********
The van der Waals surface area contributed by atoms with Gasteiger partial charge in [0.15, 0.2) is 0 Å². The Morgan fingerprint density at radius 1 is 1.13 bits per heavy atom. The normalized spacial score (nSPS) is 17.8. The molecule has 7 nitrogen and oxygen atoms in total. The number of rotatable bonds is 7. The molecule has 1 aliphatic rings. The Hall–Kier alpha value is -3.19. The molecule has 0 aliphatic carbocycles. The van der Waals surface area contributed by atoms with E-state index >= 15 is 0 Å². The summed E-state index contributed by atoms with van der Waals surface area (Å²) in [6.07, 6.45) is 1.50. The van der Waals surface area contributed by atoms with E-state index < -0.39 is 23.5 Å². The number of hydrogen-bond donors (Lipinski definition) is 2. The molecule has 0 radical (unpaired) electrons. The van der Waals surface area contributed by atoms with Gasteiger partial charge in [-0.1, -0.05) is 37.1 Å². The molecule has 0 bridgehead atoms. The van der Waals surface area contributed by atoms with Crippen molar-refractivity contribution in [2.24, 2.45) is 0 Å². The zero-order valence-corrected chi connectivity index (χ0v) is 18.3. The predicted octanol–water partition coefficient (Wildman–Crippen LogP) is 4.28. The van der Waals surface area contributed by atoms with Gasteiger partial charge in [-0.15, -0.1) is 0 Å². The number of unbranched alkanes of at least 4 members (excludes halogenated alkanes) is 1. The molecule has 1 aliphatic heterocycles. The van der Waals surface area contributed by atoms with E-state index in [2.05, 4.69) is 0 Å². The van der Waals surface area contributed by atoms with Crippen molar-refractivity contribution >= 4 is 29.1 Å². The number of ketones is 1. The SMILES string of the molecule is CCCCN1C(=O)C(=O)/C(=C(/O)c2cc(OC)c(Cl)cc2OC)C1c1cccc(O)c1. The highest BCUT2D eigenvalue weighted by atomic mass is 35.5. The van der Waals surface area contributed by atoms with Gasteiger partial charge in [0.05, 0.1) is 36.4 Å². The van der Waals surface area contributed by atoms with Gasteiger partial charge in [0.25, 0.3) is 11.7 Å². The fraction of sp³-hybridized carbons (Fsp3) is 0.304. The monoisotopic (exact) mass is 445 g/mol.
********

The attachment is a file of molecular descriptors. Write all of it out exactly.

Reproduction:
The van der Waals surface area contributed by atoms with Gasteiger partial charge in [0.15, 0.2) is 0 Å². The Morgan fingerprint density at radius 1 is 1.13 bits per heavy atom. The normalized spacial score (nSPS) is 17.8. The molecule has 7 nitrogen and oxygen atoms in total. The number of rotatable bonds is 7. The molecule has 1 aliphatic rings. The Hall–Kier alpha value is -3.19. The molecule has 0 aliphatic carbocycles. The van der Waals surface area contributed by atoms with E-state index >= 15 is 0 Å². The summed E-state index contributed by atoms with van der Waals surface area (Å²) in [6.07, 6.45) is 1.50. The van der Waals surface area contributed by atoms with E-state index < -0.39 is 23.5 Å². The number of hydrogen-bond donors (Lipinski definition) is 2. The molecule has 0 radical (unpaired) electrons. The van der Waals surface area contributed by atoms with Gasteiger partial charge in [-0.1, -0.05) is 37.1 Å². The molecule has 0 bridgehead atoms. The van der Waals surface area contributed by atoms with Crippen molar-refractivity contribution in [2.24, 2.45) is 0 Å². The zero-order valence-corrected chi connectivity index (χ0v) is 18.3. The predicted octanol–water partition coefficient (Wildman–Crippen LogP) is 4.28. The van der Waals surface area contributed by atoms with Gasteiger partial charge in [-0.15, -0.1) is 0 Å². The number of unbranched alkanes of at least 4 members (excludes halogenated alkanes) is 1. The molecule has 1 aliphatic heterocycles. The van der Waals surface area contributed by atoms with E-state index in [2.05, 4.69) is 0 Å². The van der Waals surface area contributed by atoms with Crippen molar-refractivity contribution >= 4 is 29.1 Å². The number of ketones is 1. The SMILES string of the molecule is CCCCN1C(=O)C(=O)/C(=C(/O)c2cc(OC)c(Cl)cc2OC)C1c1cccc(O)c1. The highest BCUT2D eigenvalue weighted by atomic mass is 35.5. The van der Waals surface area contributed by atoms with Gasteiger partial charge in [0.05, 0.1) is 36.4 Å². The van der Waals surface area contributed by atoms with Gasteiger partial charge in [0.25, 0.3) is 11.7 Å². The fraction of sp³-hybridized carbons (Fsp3) is 0.304. The monoisotopic (exact) mass is 445 g/mol.